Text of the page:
By far Scotland’s largest distillery.
Speyside Single Malt Scotch Whisky
Its floor maltings have been retained and although this only makes up a small percentage (up to 15%) of the total mash, it is believed that it helps contribute character to the new make – the small amount of peat which is burned might help. Given that Balvenie has only opened to visitors in recent times, it certainly wasn’t kept for cosmetic or touristic reasons.
It’s a large distillery with nine, fat, short-necked stills producing a new make character which is notably sweet and honeyed – completely different to both Glenfiddich and Kininvie. Interestingly, when William Grant built its Ailsa Bay malt distillery in Girvan, the still shape replicated that of Balvenie, but the new make is different again.
This was one of the first distilleries to introduce a ‘finished’ single malt with the launch in 1993 of Double Wood, which was first aged in ex-Bourbon casks before being given a short period of secondary maturation (aka finishing) in ex-Sherry.
This utilisation of different wood types runs through the Balvenie range with a new 17-year-old Double Wood recently joining Caribbean Cask (ex-rum) 14 year old, and the 21-year-old Port Wood as part of the core range. As well as single barrel releases and older age variants up to 50 years in the range, a cult small batch, Tun 1401, has also recently appeared, followed by Tun 1509.
Balvenie was built on a 12 acre site adjacent to Glenfiddich in 1892/3. Originally known as Glen Gordon it took the name of the huge (ruined) castle which was located next door. The ‘new’ castle, already derelict in 1893, was turned into maltings.
The distillery provided fillings, primarily for the Grant’s Standfast blend, until 1973 when the first official bottling was made. Its continued requirements as a contributor to blends initially restricted its growth as a stand-alone brand (although increasing its cult status). This was eased slightly with the opening of Kininvie in 1990, but it was only with the building of Ailsa Bay that greater stocks were finally made available. It is now one of the fastest-growing single malt brands in the world.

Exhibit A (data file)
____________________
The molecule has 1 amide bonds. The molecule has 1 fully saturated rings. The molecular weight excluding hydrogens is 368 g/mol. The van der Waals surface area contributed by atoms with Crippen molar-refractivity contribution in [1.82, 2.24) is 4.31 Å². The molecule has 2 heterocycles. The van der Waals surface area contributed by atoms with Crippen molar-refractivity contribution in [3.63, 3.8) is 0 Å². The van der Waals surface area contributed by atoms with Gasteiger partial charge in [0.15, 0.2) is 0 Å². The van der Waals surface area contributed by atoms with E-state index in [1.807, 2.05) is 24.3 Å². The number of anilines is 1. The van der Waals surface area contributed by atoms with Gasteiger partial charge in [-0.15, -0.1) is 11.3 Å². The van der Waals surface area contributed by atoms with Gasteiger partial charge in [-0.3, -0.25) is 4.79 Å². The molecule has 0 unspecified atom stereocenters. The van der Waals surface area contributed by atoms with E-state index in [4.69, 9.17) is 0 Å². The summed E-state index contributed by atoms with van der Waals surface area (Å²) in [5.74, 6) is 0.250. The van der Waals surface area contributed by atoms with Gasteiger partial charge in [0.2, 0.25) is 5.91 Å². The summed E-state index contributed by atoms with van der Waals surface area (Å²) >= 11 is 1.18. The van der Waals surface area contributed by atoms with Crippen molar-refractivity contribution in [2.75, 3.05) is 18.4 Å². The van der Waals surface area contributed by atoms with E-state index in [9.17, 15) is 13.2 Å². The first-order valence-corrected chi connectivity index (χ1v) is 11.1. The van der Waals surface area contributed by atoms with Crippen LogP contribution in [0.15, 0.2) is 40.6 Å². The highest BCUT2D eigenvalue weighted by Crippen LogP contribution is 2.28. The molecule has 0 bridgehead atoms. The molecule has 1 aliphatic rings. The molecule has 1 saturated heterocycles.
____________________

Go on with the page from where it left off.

- 1892 William Grant builds Balvenie distillery next door to Glenfiddich
- 1893 Production begins at Balvenie
- 1957 Capacity at the distillery is doubled with the addition of two new stills
- 1971 By now the distillery is operating eight stills after a further two were installed in 1965
- 1990 Kininvie distillery, which comprised of a solitary still house, opened on the estate to ease pressure on Balvenie
- 1993 Balvenie becomes one of the first distilleries to finish a single malt in a different cask with the launch of Doublewood
- 2004 The Balvenie Thirty is released to celebrate malt master David Stewart’s 30th anniversary at the distillery
- 2010 The Balvenie Tun 1401 Batch 1 is released as a distillery edition
- 2014 The Balvenie Tun 1509 replaces Tun 1401
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- Shell and tube
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- Semi lauter
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- Racket, dunnage palletised
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- Boil ball
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- Conval Hills spring water
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- William Grant & Sons 1892 - present
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